The fault is in ourselves

  • Published in MyView

In a recent tweet, President Trump warned the public about an ominous threat.  The tweet read, "we cannot allow all of these people to invade our Country" and added "we must immediately, with no Judges or Court Cases" deport them.  He was referring to illegal immigrants from Central America and Mexico.  His contempt for these people is nothing new, though.  Everybody knows where the far right -- Donald Trump included -- stands with respect to this issue. 

White House officials and the administration allies in Congress routinely portray illegal aliens as vermin that need to be exterminated.  They even cite passages from the Bible to justify the zero-tolerance policy.  The alarmist rhetoric about our country being invaded by hordes of criminals, intent on stealing, raping and murdering, however, is really part of a much bigger syndrome of which we all need to be aware.  Simply put, Republicans want to cleanse the United States of nonwhites.  That explains not only the zero-tolerance policy, but also Republican efforts to curtail legal immigration from nonwhite countries.  Just about all of the versions of the immigration legislation that Republicans have introduced in Congress, include provisions to not only ensure funding for a wall along the southern border, but also put limits on the rights of immigrants to sponsor family members.

Republicans call this "chain migration."  That Melania Trump sponsored her parents so that they could come to the United States is beside the point.  Mrs. Trump and her parents are from Slovenia, a European country.  Republicans have no problem with “chain migration” from white countries.  They do have a problem, however, with "chain migration" from "shithole countries."  This is the term Donald Trump used to refer to Mexico and other countries in Central America and Africa.  Republican animosity against immigrants from these countries runs so deep that stopping legal immigration and deporting every single illegal alien from this country will probably not be enough.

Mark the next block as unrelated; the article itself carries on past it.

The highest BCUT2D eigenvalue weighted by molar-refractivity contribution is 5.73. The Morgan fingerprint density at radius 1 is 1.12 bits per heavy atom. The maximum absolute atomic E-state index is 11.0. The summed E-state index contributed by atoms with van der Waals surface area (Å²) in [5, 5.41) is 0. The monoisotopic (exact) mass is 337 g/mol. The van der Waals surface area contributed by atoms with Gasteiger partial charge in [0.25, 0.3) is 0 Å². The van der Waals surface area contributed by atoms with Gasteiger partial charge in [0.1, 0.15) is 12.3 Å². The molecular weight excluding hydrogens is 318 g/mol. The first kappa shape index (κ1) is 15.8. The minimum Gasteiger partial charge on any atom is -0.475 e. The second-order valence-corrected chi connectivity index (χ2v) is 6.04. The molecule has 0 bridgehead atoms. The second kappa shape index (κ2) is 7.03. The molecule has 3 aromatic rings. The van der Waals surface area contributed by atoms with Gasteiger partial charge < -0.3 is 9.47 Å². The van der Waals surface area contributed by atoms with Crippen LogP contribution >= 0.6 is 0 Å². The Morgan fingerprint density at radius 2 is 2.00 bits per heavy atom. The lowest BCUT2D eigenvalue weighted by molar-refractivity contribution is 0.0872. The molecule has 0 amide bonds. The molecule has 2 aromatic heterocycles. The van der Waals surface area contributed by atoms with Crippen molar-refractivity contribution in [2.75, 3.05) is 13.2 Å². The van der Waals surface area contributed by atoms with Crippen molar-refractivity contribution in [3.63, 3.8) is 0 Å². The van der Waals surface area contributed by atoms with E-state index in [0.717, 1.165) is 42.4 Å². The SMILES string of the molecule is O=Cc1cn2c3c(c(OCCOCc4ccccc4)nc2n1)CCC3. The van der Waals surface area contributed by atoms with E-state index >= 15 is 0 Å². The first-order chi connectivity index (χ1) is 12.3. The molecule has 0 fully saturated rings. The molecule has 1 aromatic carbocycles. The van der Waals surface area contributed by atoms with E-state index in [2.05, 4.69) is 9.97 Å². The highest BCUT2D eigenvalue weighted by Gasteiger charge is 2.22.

It should not come as a surprise if the next move they make is introducing legislation in Congress akin to the Nazi Nuremberg laws, which – among other things -- stripped German Jews of German citizenship.  There is yet another factor lurking in the background that explains this intense aversion to nonwhites.  The ethnic composition of the United States is changing.  The growth rate of the nonwhite population -- African Americans, Latinos and Asians -- is higher than that of the white population.  Even if all immigration came abruptly to an end, the trend will likely continue.  That is a function of the fact that the fertility rate of white women is lower than that of women in the aforementioned ethnic groups. 

Republicans are keenly aware of this demographic shift and fear losing political relevance because nonwhites, by and large, identify more closely with Democrats than with them.  Though this fear is to some extent understandable, it is not justifiable.  Republicans have only themselves to blame for the affinity of nonwhites with the Democratic party.  Instead of accepting change and adapting to it, they have been pandering, for decades, to the far-right and have gone as far as embracing seedy characters like Steve Bannon and riff raff like David Duke, with open arms.  To be fair, this embrace does not imply that everybody who voted Republican in the last election was an extremist.  Many working-class voters had –and still have -- legitimate concerns about being dislocated by free-trade agreements.  That nobody – including Democrats — had the courage to tell these folks that their problem was not free trade, but having obsolete skills, is a different subject, though. 

The big irony about Republicans’ fear of losing political relevance is that, by abandoning cornerstone principles of Republican philosophy like free trade, open markets, and self-reliance and by pandering to the worst instincts of disgruntled white voters and embracing extremists, their fear will probably become a self-fulfilling prophecy.  As Shakespeare wrote in Julius Cesar, "the fault, dear Brutus, is not in our stars, but in ourselves.”

Hernández lives in Waitsfield.